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Research and design for fashion

Research and design for fashion

Seivewright, Simon, author; Sorger, Richard, author

This title takes you through the essential stages of research and translation into design ideas. It discusses elements such as the brief and the constraints it can place on the research and design process, and explains the importance of identifying your target market and understanding the different levels and genres of fashion

eBook, Electronic resource, Book. English.
Third edition
Published London: Bloomsbury, 2017
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Available: Online

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Details

Edition statement: Simon Seivewright, Richard Sorger.
ISBN: 1474246397, 9781474246361, 9781474246392
Intended audience: Specialized.
Note: This edition previously issued in print: 2017.
Note: Compliant with Level AA of the Web Content Accessibility Guidelines. Content is displayed as HTML full text which can easily be resized or read with assistive technology, with mark-up that allows screen readers and keyboard-only users to navigate easily.
Note: Includes bibliographical references.
Note: Description based on online resource; title from home page (viewed on March 10, 2017).
Physical Description: 1 online resource : illustrations (black and white, and colour).
Series: Basics fashion design
Subject: Fashion design.; Fashion design Case studies.
Uniform Title: Research and design
Series Title: Basics fashion design.

Contents

  1. 1 Research what and why?
  2. What is a brief?; What should research contain?; Who are you designing for?; Exercise 1: Brainstorming; Interview: Malene Oddershede Bach; Interview: Paul Rawson
  3. 2 Choosing what to research; Choosing a theme; What are primary sources?; What are secondary sources?; Sources of inspiration; Exercise 2: Using primary and secondary research sources; Exercise 3: Trends; Exercise 4: Recycled garment manipulation; Interview: Dr. Noki; Interview: Christopher Raeburn
  4. 3 Compiling your research; The sketchbook; Techniques for drawing; Collage; Juxtaposition and deconstruction; Cross-referencing; Analysis of research; Focus on key elements; Exercise 5: Focus research pages; Moodboards; Sketchbook examples; Interview: Marchesa; Interview: Nigel Luck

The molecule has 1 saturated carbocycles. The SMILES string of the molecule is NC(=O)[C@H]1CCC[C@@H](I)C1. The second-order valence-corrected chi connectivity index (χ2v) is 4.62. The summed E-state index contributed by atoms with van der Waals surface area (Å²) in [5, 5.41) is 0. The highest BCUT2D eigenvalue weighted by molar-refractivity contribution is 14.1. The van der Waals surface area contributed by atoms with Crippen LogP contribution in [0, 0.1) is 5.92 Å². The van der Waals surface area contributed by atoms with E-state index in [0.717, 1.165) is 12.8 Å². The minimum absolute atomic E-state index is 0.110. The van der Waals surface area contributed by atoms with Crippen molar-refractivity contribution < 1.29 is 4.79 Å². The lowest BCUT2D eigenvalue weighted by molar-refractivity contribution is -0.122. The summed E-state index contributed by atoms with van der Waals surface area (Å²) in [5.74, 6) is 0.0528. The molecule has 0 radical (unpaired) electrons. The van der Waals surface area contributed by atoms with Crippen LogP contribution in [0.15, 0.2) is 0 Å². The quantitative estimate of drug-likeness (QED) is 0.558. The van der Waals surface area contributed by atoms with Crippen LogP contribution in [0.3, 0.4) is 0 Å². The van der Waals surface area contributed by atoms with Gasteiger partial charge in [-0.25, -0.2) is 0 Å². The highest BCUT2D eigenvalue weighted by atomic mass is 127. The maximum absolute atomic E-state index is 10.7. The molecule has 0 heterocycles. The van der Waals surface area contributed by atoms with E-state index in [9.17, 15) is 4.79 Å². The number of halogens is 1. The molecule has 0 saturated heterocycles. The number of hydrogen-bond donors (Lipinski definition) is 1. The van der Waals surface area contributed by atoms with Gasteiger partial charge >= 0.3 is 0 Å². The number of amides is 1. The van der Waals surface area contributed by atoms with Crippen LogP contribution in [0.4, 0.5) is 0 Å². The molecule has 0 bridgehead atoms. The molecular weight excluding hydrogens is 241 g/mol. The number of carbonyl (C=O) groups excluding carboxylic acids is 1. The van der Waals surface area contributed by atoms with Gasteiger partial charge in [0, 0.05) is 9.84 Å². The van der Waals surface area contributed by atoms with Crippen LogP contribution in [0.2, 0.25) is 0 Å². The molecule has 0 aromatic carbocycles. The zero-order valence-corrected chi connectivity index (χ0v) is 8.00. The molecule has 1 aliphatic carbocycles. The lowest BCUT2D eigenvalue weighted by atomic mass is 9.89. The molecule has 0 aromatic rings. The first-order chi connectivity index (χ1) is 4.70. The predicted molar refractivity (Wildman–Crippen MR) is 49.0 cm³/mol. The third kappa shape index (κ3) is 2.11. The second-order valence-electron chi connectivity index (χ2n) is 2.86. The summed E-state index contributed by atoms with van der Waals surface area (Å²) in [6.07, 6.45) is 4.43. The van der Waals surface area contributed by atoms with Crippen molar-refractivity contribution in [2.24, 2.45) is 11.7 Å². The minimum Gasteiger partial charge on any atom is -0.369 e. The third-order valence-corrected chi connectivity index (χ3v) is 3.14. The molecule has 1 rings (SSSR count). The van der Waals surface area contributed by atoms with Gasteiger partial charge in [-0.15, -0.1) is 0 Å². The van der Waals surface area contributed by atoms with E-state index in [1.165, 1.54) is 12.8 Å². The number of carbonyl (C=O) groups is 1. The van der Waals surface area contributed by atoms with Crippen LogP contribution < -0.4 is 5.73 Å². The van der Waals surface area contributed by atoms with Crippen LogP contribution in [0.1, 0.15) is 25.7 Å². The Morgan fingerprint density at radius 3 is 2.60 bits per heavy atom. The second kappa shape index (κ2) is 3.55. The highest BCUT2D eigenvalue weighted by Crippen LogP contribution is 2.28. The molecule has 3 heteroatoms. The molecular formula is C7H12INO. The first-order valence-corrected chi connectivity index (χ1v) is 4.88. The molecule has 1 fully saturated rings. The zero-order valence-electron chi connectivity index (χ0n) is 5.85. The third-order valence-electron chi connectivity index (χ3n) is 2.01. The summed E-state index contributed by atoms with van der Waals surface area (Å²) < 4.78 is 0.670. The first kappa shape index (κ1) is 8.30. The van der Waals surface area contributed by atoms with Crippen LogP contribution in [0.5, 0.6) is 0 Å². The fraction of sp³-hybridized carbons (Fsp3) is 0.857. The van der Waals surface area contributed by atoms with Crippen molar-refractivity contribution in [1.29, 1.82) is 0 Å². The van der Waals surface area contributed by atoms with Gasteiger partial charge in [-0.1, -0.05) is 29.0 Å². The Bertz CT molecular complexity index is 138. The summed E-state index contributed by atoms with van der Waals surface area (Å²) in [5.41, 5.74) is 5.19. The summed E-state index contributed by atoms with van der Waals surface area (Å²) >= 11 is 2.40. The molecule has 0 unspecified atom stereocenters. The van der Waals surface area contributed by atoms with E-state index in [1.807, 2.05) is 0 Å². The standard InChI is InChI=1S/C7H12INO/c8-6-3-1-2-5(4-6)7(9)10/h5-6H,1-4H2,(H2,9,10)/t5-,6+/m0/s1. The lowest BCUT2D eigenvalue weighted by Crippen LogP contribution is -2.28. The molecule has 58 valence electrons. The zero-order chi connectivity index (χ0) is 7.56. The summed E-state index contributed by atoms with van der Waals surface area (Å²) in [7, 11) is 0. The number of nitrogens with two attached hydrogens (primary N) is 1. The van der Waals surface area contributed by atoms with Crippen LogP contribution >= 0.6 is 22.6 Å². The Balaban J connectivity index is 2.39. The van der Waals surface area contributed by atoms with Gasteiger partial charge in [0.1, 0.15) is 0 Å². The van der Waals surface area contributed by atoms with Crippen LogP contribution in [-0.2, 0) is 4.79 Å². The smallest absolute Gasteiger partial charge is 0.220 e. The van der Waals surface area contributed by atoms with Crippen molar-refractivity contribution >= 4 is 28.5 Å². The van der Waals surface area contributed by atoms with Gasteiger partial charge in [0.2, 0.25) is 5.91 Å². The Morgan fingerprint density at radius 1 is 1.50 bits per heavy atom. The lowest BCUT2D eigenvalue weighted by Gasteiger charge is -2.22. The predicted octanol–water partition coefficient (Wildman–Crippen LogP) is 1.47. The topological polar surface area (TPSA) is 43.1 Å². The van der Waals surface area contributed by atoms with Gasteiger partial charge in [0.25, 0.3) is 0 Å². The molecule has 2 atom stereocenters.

5. 4 Designing from your research; Bridging the gap; Exercise 6: Collaging your research onto figures; Model and drape; Photomontage with drapery; Design development elements; Exercise 7: Working with the color wheel; Exercise 8: Color analysis; Market levels in fashion; Exercise 9: Design development; Refinement of individual garments; Exercise 10: Design development, part 2; Selecting ideas to form a collection; Interview: WGSN; Interview: Alan Oakes; Interview: Study NY
  6. 5 Communicating your ideas; Drawing for design; Templates; Exercise 11: Creating a design development six-figure template; Illustrating with collage; Art materials; Illustration; Technical drawings, specs, working drawings; Exercise 12: Technical drawing by hand; Layout and composition
  7. Beyond the drawing board; Interview: ThreeASFOUR; Interview: Shelley Fox
  8. Glossary; Online resources; Bibliography; Student resources; Index; Acknowledgements and credits

Author note

Simon Seivewright exhibited his textiles at Premiere Vision in Paris and worked in Paris creating trend and forecasting brochures for clients in Europe, Japan and America. As a freelance woven textile designer and stylist, Simon's clients included Vivienne Westwood, Christian Lacroix, Missoni, Simply Red, All Saints, BBC and London Fashion Week. Simon ran the successful Fashion degree at Northbrook College, UK.

Richard Sorger has taught at the London College of Fashion and Central Saint Martins College of Art and Design. He currently teaches Fashion Design at Middlesex University, UK.